And I don’t know if anybody new out there might suffer from really bad stage fright, but I suffered from really bad stage fright and honestly the best thing for that is to just keep doing it anyway.
Leah: And eventually it will get easier.
Christie: It does!
She says 14 years in.
Christie: Yes. Wow you guys. 14 years in.
Leah: I think I’m just now just now not scared anymore. I’m still a little scared. I mean, I’m like normal scared.
Christie: Sometimes we’ll go to shows and I’ll say “Guess what? You’re a singer. That’s what you do.” Even 14 years later, it’s a blessing because all I’ve ever wanted to be is a singer and for it to manifest this way is amazing. It’s I get to sing crazy songs with my friends at any moment is the best. It’s the best. And I wouldn’t trade it for anything. But I’ve been singing since I was able to speak and this is definitely all my dreams come true.
All right Dave, any practical bassist advice?
Dave: I didn’t really consider myself a bass player until I started playing with these guys. Like I picked up a guitar around like age 15 and always wanted to be, like, you know, crazy lead guitar player, playing all the solos and whatnot, but I’ve really, like, fallen in love with the bass guitar and I really chalk it up to playing with Hawthorn and Holly. I own as many bass guitars as I do guitars now. As far as practical bass playing advice would go, like, “don’t try to do too much, but also don’t do too little” is my approach to playing. I don’t know if there’s any bass players out there, but don’t just hang around on the root notes. Try to—try to get around there a little bit and have some fun, like, you got to stand out a little. Don’t just play the rhythm part. Have fun.
Christie: Says the man that plays bass like Mike Dirnt from Green Day.
Dave: I mean…he’s one of the—one of the best.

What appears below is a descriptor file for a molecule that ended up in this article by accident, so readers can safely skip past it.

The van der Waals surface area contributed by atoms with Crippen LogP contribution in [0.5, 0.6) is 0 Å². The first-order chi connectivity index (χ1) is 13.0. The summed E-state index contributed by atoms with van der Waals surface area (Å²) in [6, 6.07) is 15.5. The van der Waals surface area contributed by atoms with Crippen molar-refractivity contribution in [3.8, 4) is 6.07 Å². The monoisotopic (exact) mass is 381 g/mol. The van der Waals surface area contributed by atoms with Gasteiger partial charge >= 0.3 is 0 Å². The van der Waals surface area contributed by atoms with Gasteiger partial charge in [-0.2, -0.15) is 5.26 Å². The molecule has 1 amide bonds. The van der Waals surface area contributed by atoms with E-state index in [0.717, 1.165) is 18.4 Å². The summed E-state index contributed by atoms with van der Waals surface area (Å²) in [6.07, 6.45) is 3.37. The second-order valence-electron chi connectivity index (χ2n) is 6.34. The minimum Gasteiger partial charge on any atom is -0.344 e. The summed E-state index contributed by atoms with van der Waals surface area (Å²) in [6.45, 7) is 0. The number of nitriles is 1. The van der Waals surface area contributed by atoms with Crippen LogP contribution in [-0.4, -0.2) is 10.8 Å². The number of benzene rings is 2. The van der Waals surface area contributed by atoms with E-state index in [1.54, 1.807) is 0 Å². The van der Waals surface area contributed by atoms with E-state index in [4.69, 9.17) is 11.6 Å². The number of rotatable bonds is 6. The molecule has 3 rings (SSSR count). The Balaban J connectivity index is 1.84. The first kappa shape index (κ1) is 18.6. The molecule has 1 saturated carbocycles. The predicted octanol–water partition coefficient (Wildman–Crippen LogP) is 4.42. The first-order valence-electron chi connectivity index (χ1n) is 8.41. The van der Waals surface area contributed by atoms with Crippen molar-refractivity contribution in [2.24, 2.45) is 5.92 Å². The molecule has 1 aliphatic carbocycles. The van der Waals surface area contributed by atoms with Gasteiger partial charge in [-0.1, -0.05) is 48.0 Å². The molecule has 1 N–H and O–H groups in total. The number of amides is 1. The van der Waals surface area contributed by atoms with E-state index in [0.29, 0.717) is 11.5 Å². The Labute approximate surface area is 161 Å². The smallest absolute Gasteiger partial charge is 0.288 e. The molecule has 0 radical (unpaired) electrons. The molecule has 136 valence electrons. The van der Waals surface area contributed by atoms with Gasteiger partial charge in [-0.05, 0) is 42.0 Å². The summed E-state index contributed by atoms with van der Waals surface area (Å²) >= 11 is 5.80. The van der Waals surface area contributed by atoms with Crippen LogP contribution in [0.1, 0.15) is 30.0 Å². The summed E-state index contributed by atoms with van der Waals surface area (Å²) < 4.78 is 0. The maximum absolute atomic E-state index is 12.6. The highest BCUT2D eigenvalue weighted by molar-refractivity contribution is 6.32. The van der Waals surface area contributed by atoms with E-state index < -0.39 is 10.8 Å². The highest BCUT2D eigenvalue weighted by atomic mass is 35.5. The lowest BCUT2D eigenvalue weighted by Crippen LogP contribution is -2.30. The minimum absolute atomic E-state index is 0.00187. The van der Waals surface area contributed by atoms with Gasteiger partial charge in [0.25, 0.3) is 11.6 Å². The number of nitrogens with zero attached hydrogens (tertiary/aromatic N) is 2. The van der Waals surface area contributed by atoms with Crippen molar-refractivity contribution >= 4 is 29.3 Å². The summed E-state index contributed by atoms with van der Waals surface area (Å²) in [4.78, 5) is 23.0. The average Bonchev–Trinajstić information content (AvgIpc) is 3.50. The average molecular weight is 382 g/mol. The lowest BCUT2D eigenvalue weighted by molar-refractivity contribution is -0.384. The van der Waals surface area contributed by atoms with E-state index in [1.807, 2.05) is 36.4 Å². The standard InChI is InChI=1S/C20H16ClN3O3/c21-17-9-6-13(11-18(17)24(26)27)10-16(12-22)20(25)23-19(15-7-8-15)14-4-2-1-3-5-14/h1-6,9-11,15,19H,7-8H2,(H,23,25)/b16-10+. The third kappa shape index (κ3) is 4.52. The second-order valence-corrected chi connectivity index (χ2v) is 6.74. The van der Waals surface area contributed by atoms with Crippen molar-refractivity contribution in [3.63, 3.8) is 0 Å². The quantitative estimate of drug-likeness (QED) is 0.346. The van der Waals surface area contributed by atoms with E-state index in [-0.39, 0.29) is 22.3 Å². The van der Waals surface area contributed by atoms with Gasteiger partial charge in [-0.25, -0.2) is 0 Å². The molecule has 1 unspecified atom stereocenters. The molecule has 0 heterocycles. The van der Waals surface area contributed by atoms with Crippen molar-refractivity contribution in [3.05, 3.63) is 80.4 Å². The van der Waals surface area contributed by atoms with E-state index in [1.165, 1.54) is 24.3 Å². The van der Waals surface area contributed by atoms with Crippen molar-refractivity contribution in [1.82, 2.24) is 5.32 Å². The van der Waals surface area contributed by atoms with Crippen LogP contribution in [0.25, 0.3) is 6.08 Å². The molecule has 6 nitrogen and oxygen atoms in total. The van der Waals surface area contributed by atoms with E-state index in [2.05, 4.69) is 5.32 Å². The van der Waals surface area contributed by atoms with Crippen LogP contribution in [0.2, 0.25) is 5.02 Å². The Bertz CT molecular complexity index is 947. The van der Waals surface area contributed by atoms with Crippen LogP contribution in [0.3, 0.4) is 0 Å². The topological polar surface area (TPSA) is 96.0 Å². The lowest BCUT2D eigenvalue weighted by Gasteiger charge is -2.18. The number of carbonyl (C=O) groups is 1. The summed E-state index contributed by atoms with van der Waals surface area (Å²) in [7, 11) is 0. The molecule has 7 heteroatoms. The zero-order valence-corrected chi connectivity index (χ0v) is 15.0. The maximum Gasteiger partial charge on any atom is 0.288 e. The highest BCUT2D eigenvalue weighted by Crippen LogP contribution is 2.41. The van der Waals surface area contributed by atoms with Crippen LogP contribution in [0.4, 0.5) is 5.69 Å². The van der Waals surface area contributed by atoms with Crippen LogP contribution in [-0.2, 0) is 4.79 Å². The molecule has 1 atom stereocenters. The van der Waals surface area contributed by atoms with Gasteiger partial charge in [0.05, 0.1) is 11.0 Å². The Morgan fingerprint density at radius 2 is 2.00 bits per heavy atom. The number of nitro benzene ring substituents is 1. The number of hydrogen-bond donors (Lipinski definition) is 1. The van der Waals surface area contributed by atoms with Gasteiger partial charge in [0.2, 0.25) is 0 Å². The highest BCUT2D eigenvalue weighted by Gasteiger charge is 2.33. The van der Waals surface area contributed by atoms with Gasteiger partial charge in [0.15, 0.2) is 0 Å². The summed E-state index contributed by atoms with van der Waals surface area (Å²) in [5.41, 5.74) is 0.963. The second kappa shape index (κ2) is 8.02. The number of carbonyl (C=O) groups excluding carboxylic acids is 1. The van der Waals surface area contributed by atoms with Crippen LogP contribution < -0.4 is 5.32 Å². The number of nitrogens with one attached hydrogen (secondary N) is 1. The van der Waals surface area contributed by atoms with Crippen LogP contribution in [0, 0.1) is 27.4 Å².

That’s perfect. Thank you, y’all. And now Christie, are you ready?
Christie: Oh, okay.
What are you working on? What’s coming up?
Christie: Oh, yes! Here we go. So we are going to start rerecording Jinxed in the Head with the four of us and probably Bryce Cone. Because it has a completely different feel with all of us. And we really felt like it would be a completely new record with all of us. And it’s evolved so much since the first version so…that’s happening.
Eddie: Yeah. We had a specific vision in mind when we recorded it originally, but we weren’t, ah, technically proficient enough to make it happen. So we did our best at the time. So now that we’re a little more proficient in some things we’d like to revisit it and actually put out that original vision that we had in mind from the very beginning.
Christie: Yes. Also Leah, Grace Kendall, and I are writing an Animal Crossing album. What else? The cover album?
Eddie: Oh yeah. For several years we’ve been wanting to release a album of covers or filks of other songs. And over the years we’ve kind of built up a few songs here and there of things we’ve been working on so we want to eventually wrap all that up and record it and put that out as, as a filk album of some kind, because we’ve never really done a lot of covers. We’ve always written, uh, mostly originals. So we want to, we’ve got some really good ideas we want to put out there for some, some cover songs.
Christie: That all, you guys? I think that’s all. Wow, that’s enough. That’s so much.
And the Phoenix Tears thing that you mentioned.
Christie: Oh yes. That—that is slow, slow burn on that. It might be another year for that. Cuz that’s a hard to write—
Leah: We like to take our time with things.
Eddie: Yeah. We’re, we’re a bit slow on the album creation process.
Christie: Buying a house just changed our timelines.
Eddie: Yeah, life happens.
Christie; And a pandemic. We haven’t seen each other since the Yule Ball at Black Cat. Phew, that really happened.
Dave: Yeah, that was really cool.
But that is plenty to be getting on with, I think, in terms of projects.
It is time for our final music break.
Here’s How Airplanes Fly with “We Stand Alone Together.”
Thank you so much to Hawthorn and Holly for being here today! It’s been a joy.
Leah: Thank you Bess!
Christie: Thank you for having us, Bess. We love you!
Eddie: Thank you! It’s so nice getting to talk with you. We missed you.
Dave: Yeah, thank you for having us.
Ah, I miss y’all too. Where can WZRD Radio listeners find you online?
Eddie: BandCamp as well, is a great place to find our music.
Christie: You can find us on iTunes…
Eddie: We’re on Spotify so you just search for “Hawthorn and Holly.”
Christie: Yes. I believe that’s it? We have all those link on HawthornAndHolly.com
Congratulations to Ella, the first listener to guess episode 26’s theme of Book Two! That one was a lot of fun to put together, I’m so glad you got it.
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And now, the moment you’ve been waiting for: Hawthorn and Holly!
La La Luna plays.